From Orpah's Journal
I had great dreams of one day being married, a nice home, and children. My dreams didn't go exactly as I expected--but--well, let me tell you what happened.
A Hebrew family came to Moab, my country, to homestead: a husband, Elimilech, wife, Naomi, and their two sons, Mahlon and Chilion. They said they came because there was a famine in Israel. Everyone in our neighborhood liked them right away. The Hebrew family worked hard to build a home, plant crops, take care of their herd, and help others in need.
Even though Elimilech and Naomi kept their Hebrew traditions and didn't participate in the celebrations for our gods, the neighborhood appreciated them for their kindness. The longer they stayed, the more I realized what a loving family they were and this made me want to marry one of their sons.
Several months later, Mahlon and Chilion missed some of the neighborhood gatherings. One of my friends said Naomi's sons needed to work longer days in the fields to help their sick father. When their father, Elimilech, came to any neighborhood gatherings he sat in a corner and watched the fun, wouldn't eat hardly any of the food served, and barely spoke a word. And then, not many mornings later, we heard Elimilech died.
The whole neighborhood cried. I hugged Naomi, his wife, and felt her warm heart working to cheer me and the other neighbors through her tears. What a nice lady.
We all thought she would move her sons back to Israel after her husband died, but, I must admit, I was glad to see them stay. Her sons knew how to take care of the land, and she took care of them.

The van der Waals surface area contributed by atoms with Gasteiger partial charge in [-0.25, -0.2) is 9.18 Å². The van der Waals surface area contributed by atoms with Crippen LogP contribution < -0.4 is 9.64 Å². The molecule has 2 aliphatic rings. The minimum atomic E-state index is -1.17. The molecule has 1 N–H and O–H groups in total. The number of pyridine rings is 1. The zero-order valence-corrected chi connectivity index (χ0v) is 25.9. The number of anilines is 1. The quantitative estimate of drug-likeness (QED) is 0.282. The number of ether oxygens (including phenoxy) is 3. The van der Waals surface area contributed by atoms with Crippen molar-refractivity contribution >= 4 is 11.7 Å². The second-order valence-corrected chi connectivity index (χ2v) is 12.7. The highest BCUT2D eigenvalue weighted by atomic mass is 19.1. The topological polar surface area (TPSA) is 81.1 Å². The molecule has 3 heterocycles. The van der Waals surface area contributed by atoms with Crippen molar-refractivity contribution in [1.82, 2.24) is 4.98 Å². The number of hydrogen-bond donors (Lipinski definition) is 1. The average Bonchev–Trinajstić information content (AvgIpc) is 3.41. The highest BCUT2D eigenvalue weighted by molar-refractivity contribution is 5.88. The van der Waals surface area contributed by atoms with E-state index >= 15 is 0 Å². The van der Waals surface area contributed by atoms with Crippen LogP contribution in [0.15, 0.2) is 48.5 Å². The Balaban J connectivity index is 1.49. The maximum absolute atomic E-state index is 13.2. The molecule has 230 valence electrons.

Naomi encouraged her sons to get married. The new wives could help with the work and their land would prosper. I'd hoped they would chose me to marry one of them.
One year later, my wish came true. I married one of Naomi's sons and my friend, Ruth, married the other. I couldn't have been any happier. We worked together to take care of the land. Naomi taught Ruth and I how to cook our husband's favorite meals and the Hebrew songs they learned as children.
Ruth and I laughed each time Naomi told us a story about our husbands as little boys. She'd start each story with a serious face then laugh between sentences until tears dripped. Soon she snorted while laughing, and, well, we couldn't help but join the guffaw. I'm surprised our husbands couldn't hear us from out in the fields.
We worked hard in the morning cleaning, washing, and mending then took a break during the hottest time of the day. That's when we sat at Naomi's kitchen table and talked. Naomi's eyes brightened each time she told us about her home country, Israel. We couldn't help but grow to love her as a mother.
I found myself humming the Hebrew songs when I was alone. I'd look around to make sure no one was watching, then danced one of the Hebrew dances Naomi taught us. I liked singing and dancing to Hebrew music, I just wished I could do the steps as well as Naomi.
My life couldn't be any better. I love my husband, Naomi, my mother-in-law, our joined homes with Ruth and her husband, and our land.
If only life could stay this good for always. But it didn't. Next time Ruth will share her side of the story.
1. How did Orpah meet the Hebrew family?
2. What country did Orpah live in?
3. Why did the Hebrew family come to Orpah's country?
4. What are the names of the Hebrew family?
5. Who did Orpah marry?
6. What did Orpah learn from Naomi?
7. Who married the other son?
8. Do you think Orpah learned about God?
9. Orpah's family and her neighborhood learned to like the visiting Hebrew family, why?
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